referenced a number of bands from that era – Caravan, Bob Dylan, Steely Dan. I’ve been very keen from the beginning of the process to have the sound world of the play reflect those musical trends.”

Theatr na nÓg and Aberystwyth Arts Centre are confident that this extended development time, will result in a truly memorable production when Operation Julie finally reaches the stage next year.

“Operation Julie will be a popular and important theatre production,” says Dafydd Rhys. “We remain totally committed to this uniquely Welsh tale that had an impact throughout the world. It also has the added bonus that the music will be fantastic! We know the audience will be in for a treat – a really good night of quality, thought provoking and popular theatre.”

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Annual Canvass to go ahead despite the coronavirus pandemic

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The 2020 annual canvass is required by law and will continue despite the coronavirus pandemic.

Ceredigion’s Electoral Services are continuing their service, however staff will be working differently due to the coronavirus.

Electoral Registration Officer, Eifion Evans said: “This year’s canvass, which we have to carry out by law, is taking place during a challenging public health situation. We are working to ensure that we take account of public health guidelines, including the continued importance of social distancing.”

If we have sent you a letter that asks you to respond or complete a form, you can help us by replying to it quickly and, online, rather than posting it back to us if possible. This will save Council resources and reduce the number of letters that have to be handled by Council and Royal Mail staff.”

The link to respond is on the first page of the A4 letter you will receive with part 1 and part 2 security codes.

Residents who have any questions can contact Ceredigion’s Electoral Services on 01545 572032.

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CCTV cameras to be installed in Newcastle Emlyn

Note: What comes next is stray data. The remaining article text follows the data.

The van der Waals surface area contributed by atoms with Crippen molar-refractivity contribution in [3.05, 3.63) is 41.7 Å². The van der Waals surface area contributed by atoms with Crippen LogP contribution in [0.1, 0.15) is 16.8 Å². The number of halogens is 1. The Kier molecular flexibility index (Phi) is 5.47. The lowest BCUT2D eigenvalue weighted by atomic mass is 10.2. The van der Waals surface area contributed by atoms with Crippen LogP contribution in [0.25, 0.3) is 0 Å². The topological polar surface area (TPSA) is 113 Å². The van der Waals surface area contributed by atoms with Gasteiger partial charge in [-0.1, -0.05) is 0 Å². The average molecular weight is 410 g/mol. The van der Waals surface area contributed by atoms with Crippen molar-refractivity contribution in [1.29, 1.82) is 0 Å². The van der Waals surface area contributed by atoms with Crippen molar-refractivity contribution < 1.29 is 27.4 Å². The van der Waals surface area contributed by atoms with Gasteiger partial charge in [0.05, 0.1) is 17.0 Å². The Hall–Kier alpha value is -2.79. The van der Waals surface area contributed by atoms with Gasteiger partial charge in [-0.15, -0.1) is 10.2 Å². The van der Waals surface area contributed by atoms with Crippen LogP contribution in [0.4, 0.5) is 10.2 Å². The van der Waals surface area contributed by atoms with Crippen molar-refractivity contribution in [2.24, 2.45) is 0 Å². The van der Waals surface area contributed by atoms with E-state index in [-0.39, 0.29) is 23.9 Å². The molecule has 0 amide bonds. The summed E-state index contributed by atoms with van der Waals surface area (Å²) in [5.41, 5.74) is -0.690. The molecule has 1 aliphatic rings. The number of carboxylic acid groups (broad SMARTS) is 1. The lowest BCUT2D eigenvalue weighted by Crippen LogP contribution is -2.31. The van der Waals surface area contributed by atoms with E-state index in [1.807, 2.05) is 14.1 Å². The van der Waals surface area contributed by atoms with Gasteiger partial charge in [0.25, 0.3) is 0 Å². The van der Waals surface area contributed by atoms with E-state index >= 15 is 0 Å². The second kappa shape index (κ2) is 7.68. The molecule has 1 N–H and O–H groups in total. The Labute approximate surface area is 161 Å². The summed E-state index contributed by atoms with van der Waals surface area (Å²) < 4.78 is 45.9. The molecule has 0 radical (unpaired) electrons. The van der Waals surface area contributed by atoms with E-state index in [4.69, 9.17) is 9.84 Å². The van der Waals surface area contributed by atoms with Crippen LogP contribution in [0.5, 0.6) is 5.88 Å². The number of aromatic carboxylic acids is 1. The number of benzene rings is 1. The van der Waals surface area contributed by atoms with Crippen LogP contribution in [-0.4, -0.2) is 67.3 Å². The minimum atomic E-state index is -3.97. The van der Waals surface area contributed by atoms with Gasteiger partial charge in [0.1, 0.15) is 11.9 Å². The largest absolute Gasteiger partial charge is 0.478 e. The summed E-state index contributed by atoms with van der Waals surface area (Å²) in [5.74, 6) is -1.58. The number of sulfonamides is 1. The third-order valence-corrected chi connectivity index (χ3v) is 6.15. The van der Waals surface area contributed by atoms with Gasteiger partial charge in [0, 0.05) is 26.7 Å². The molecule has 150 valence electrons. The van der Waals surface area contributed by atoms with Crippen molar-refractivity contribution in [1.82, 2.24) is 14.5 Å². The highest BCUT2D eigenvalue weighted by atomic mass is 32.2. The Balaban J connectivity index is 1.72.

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Three new cameras are being installed in Newcastle Emlyn as part of the Dyfed-Powys Police and Crime Commissioner’s key pledge to reinvest in a public CCTV system.

The work on the installation programme in the town will begin on Monday, August 10.

Cameras will be cameras installed in Sycamore Street, Emlyn Square and Heol y Bont. The camera locations have been decided following a review of a crime pattern analysis and in consultation with partner agencies.

The work is being carried out by contractors Baydale Control Systems Ltd. The hi-tech cameras are being supplied by Hikvision UK & Ireland.

Police and Crime Commissioner Dafydd Llywelyn said: “Brecon is the next town in Powys to benefit from my key election pledge to re-install public space CCTV. This is a busy town, and I am confident the cameras will prove to be a valuable asset in keeping the town safe and assisting with the detection of crime.

“The CCTV project is continuing across the force, with three cameras also installed in Newcastle Emlyn last week. The number of towns we have now included in the CCTV project is 23.

“I am confident the cameras will prove to be a valuable asset in keeping these towns safe and assisting with the detection of crime.”

Ceredigion Commander, Superintendent Robyn Mason, said: “This is a positive move for Newcastle Emlyn. Having the cameras in place while we experience an increase in visitors to the area during the holiday period will help us to keep everyone as safe as possible and assist us in carrying out quality investigations when required.”

The CCTV project is bringing over 120 state of the art CCTV cameras to towns throughout the police force area of Pembrokeshire, Carmarthenshire, Ceredigion and Powys.